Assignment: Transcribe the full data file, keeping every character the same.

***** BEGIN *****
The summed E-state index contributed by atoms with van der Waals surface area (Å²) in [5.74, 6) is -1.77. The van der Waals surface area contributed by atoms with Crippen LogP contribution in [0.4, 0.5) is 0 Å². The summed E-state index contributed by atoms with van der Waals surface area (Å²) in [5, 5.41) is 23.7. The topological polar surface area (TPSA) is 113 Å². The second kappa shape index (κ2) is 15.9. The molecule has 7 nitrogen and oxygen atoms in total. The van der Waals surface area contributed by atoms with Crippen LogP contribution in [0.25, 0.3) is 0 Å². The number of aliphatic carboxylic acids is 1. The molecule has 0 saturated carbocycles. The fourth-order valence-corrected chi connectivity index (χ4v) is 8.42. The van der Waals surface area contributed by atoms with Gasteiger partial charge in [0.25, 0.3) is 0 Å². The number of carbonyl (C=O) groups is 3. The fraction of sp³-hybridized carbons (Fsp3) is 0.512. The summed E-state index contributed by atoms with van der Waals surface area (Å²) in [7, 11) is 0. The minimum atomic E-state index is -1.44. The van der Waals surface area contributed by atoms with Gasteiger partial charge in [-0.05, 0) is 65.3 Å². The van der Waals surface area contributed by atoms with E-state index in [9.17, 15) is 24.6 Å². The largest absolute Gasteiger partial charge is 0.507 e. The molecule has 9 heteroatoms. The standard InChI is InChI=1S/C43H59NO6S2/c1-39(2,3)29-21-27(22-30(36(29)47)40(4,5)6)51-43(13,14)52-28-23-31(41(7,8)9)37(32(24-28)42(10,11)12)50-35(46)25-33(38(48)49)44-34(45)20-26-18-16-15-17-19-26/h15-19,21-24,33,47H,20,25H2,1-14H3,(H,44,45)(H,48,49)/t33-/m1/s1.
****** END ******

The summed E-state index contributed by atoms with van der Waals surface area (Å²) in [5.74, 6) is -1.77. The van der Waals surface area contributed by atoms with Crippen LogP contribution in [0.4, 0.5) is 0 Å². The summed E-state index contributed by atoms with van der Waals surface area (Å²) in [5, 5.41) is 23.7. The topological polar surface area (TPSA) is 113 Å². The second kappa shape index (κ2) is 15.9. The molecule has 7 nitrogen and oxygen atoms in total. The van der Waals surface area contributed by atoms with Crippen LogP contribution in [0.25, 0.3) is 0 Å². The number of aliphatic carboxylic acids is 1. The molecule has 0 saturated carbocycles. The fourth-order valence-corrected chi connectivity index (χ4v) is 8.42. The van der Waals surface area contributed by atoms with Gasteiger partial charge in [0.25, 0.3) is 0 Å². The number of carbonyl (C=O) groups is 3. The fraction of sp³-hybridized carbons (Fsp3) is 0.512. The summed E-state index contributed by atoms with van der Waals surface area (Å²) in [7, 11) is 0. The minimum atomic E-state index is -1.44. The van der Waals surface area contributed by atoms with Gasteiger partial charge in [-0.05, 0) is 65.3 Å². The van der Waals surface area contributed by atoms with E-state index in [9.17, 15) is 24.6 Å². The largest absolute Gasteiger partial charge is 0.507 e. The molecule has 9 heteroatoms. The standard InChI is InChI=1S/C43H59NO6S2/c1-39(2,3)29-21-27(22-30(36(29)47)40(4,5)6)51-43(13,14)52-28-23-31(41(7,8)9)37(32(24-28)42(10,11)12)50-35(46)25-33(38(48)49)44-34(45)20-26-18-16-15-17-19-26/h15-19,21-24,33,47H,20,25H2,1-14H3,(H,44,45)(H,48,49)/t33-/m1/s1.